Being is an interesting word to define. Some refer to it as our true self; that part of us which is there before and after the words we use to define ourselves. Others, such as some theologians, define it as everything that is in existence, as when viewing all that is, all that has been and all that is to come as one. Some describe consciousness as being; as if consciousness is some unidentifiable word that merely points to that which is beyond comprehension. As a verb you may think of being as something that came or that comes into existence. For instance, the current social global movement towards awareness and consciousness came into being centuries ago.

For the student of meditation the word being comes into play as one searches for self-definition. There is a lot of talk these days about how we identify ourselves and each other, and how a majority of people want to be identified. Call me this, don’t call me that… it appears the conflict may be ego motivated or a search for individuals to find their place in the world, an that’s ok or it’s not. Even to call another human can stir up a controversy if the subject doesn’t identify as such.

Being may become the identifying word of choice. It describes no gender, race, religion, sexual orientation, ethnicity, citizenship, alien or human, etc. It covers it. It is how many a conscious being have been describing themselves for centuries. Being describes that which is capable of existing, something that exists and the whole existence of things. The word pretty much covers everything.

The student asked the teacher, “in this day and age, with all the identification issues around, how would you best describe yourself?” The teacher gently replied, “I am a being subject to the identification of those around me, those who define me as they do others from the confines of their conditioned minds. It would be easier to tell you what I am not for the word being merely points to the unlimited possibilities of what I and you truly are. I can give you words that my being includes:  I am love, I am part of the natural unfolding of all that is, I am consciousness realized. I am one with you and all that is, present in this moment, which includes this moment, the past and the future as one indescribable existence, now.”

A meditation, try it out here and there, when you remember or the subject comes to mind, or not. Listen to how people, groups, organizations and you yourself describe themselves and you. Then apply your knowledge of being to the observation, be aware how the description changes or appears when viewing it from an awareness of being.

It’s a new day… Your day!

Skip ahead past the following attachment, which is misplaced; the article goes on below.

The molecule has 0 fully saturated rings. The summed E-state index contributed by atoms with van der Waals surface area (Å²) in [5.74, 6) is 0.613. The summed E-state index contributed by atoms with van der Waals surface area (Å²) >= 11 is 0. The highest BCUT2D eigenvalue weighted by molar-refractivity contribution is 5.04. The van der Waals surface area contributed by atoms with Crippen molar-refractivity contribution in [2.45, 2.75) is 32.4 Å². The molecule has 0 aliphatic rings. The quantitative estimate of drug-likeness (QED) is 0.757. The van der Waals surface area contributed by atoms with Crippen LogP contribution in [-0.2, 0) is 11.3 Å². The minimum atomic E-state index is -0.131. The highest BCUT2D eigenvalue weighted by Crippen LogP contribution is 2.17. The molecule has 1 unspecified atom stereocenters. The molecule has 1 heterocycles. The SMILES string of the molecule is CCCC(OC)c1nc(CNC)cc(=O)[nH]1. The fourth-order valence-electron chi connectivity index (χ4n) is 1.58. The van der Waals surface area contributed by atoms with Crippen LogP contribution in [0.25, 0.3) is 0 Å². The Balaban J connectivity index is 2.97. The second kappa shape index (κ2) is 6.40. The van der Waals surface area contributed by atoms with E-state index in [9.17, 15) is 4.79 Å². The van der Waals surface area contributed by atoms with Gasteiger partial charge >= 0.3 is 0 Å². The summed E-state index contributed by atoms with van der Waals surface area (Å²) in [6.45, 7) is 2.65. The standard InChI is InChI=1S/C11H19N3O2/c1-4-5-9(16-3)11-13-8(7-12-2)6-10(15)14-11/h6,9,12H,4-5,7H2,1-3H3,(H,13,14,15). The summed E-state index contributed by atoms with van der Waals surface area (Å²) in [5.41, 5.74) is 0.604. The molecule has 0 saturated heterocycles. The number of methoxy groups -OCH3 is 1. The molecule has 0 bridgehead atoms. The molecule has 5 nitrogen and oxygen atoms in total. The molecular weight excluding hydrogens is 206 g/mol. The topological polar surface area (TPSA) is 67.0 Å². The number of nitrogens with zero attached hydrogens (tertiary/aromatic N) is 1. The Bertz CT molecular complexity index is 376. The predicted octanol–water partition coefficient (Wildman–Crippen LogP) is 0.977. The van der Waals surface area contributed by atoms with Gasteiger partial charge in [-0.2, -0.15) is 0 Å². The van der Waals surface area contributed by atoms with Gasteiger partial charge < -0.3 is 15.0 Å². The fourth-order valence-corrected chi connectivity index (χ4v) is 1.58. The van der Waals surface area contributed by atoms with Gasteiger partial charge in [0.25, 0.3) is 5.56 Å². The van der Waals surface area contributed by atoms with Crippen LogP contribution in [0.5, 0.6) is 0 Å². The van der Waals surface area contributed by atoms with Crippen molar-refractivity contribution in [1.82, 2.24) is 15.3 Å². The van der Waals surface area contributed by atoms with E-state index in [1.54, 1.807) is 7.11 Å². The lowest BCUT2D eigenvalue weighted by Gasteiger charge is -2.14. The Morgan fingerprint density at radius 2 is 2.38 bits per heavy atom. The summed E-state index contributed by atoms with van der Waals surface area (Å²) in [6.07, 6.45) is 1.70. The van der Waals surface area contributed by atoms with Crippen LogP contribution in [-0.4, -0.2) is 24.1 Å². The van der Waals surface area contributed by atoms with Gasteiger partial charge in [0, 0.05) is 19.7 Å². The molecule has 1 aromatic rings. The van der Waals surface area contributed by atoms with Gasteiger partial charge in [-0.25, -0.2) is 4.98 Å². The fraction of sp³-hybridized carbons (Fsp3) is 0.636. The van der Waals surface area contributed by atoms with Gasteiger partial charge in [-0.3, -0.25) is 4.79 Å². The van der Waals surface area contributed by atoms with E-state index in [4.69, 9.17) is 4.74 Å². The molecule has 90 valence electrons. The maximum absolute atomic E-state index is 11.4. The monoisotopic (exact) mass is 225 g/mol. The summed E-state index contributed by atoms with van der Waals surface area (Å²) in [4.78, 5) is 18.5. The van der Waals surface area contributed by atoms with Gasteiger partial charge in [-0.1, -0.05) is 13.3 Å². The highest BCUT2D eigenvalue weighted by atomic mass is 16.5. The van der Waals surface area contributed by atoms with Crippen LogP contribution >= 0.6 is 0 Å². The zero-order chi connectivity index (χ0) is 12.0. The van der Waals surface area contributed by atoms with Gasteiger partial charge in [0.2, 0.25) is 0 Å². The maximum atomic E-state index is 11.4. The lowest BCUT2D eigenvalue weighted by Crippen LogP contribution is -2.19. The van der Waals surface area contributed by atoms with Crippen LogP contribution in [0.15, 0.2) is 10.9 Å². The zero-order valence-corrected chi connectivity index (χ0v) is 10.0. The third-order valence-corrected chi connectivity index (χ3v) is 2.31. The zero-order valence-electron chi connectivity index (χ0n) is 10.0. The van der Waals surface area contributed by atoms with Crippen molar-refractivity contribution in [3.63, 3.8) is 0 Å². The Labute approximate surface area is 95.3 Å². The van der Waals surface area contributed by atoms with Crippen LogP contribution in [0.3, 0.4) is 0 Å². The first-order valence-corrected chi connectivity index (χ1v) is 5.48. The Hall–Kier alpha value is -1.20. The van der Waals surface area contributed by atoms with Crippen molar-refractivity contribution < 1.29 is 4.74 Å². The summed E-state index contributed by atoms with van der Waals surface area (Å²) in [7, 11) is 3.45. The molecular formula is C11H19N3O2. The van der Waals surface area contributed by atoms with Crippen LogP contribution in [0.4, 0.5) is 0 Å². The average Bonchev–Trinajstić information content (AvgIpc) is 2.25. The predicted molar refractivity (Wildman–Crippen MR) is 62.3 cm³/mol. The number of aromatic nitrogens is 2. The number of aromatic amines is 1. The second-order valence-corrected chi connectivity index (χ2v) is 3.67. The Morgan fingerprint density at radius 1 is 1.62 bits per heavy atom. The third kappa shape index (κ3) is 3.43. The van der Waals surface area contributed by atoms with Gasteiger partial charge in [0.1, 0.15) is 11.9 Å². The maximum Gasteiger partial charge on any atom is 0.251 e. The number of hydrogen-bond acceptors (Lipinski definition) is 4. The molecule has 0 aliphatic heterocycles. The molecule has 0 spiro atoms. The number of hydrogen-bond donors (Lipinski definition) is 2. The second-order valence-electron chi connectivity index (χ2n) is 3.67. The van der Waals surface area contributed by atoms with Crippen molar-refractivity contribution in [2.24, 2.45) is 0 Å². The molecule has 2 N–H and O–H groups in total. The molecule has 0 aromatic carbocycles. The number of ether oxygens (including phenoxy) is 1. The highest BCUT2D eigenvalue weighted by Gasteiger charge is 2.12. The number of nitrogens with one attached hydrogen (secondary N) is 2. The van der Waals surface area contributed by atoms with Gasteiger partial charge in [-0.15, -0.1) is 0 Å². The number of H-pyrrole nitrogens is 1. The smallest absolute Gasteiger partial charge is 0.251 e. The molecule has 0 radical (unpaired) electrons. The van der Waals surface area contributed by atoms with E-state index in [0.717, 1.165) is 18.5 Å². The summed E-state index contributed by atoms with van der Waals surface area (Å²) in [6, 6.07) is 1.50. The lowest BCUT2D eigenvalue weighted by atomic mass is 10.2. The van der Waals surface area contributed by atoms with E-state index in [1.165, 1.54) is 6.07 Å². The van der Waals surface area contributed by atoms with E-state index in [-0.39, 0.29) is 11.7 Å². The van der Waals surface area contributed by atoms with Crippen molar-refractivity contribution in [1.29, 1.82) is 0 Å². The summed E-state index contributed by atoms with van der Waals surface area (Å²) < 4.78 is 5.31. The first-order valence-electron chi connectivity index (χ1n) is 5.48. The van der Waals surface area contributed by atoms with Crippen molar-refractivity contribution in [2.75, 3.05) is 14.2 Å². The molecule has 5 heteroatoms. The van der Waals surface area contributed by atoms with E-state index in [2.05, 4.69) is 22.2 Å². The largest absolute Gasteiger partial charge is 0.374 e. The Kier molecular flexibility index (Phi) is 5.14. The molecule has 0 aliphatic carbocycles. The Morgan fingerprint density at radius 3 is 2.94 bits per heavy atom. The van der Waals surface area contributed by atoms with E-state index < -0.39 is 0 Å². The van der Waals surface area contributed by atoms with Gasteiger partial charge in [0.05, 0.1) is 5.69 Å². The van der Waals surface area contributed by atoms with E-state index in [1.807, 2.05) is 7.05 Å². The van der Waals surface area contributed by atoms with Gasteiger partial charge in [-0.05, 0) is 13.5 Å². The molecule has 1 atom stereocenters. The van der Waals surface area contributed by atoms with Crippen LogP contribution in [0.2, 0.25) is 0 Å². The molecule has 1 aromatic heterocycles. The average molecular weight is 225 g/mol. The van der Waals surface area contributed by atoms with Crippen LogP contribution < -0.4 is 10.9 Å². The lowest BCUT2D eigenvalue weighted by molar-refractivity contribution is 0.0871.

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Inner peace may mean different things to different people. Some may believe that inner peace is different for all of us, which can also make defining inner peace a challenge. For many of us, the desire for inner peace can be clouded by definition or in our inability to possess the knowledge to find such a state of being. For myself, inner peace is a mental state of being not clouded by the repetitive conditioned programmed thinking of my mind. A state of being where my true conscious self is separate from the manipulation of my thought stream. Like too many people, I had a rough start. I was raised in the 1960s during a time where the line between discipline and abuse had not yet been drawn by society and where, in many homes, neglect and victimization was the norm. In too many arenas, it is still the same for many unfortunate children and young people today. As a result of the environment I was raised in, I spent most of my twenties in a state of mental anguish. At the age of 27 I came to the understanding that abusing drugs and alcohol was not the answer for dealing with a tortured mind, and though I was able to accomplish and attain many material things that the world had to offer, I wanted something more, inner peace. After being diagnosed with institutional grade PTSD and several sever forms of depression, I decided to take on the challenge of psychoanalytic therapy. For 13 years, I worked with therapists, psychiatrists, psychoanalysts, and medical doctors to address the disorders that were the result of my upbringing. I included personal studies of psychology and human behavior to add more knowledge in my pursuit of wellness. By the age of 40, as I had always done, I was sharing the knowledge I had gained and my life experience with others with similar situations to my own. Despite my efforts, I could still not separate from the mind of a manic depressive. I could not attain inner peace. My desire for inner peace led me to meditation. Meditation is a practice that separates us from the workings of the conditioned programmed mind and the endless stream of thought. After several months of mediation studies and practice, I began to feel the separation of my true self from the confines and mental torture of my own mind. At that moment a new, although difficult, journey had begun. I spent years of riding the roller-coaster of mental anguish and peace as I continued my struggle to mental freedom. Now, 18 years since my meditation studies commenced, I find myself in a state of conscious presence that allows me to live peacefully with a mind suffering from mental illness. My journey has included sharing my knowledge and understanding of the inner workings of the mind with others to help them attain peace and joy as I have; aiding them in their quest to escape the suffering of the confines of their programmed conditioned minds. I have recently taken my teaching to a new level, carrying myself as a published writer, teaching mediation and sharing the knowledge of the ability for each and every one of us to achieve our natural state of being, which is peace, love and joy.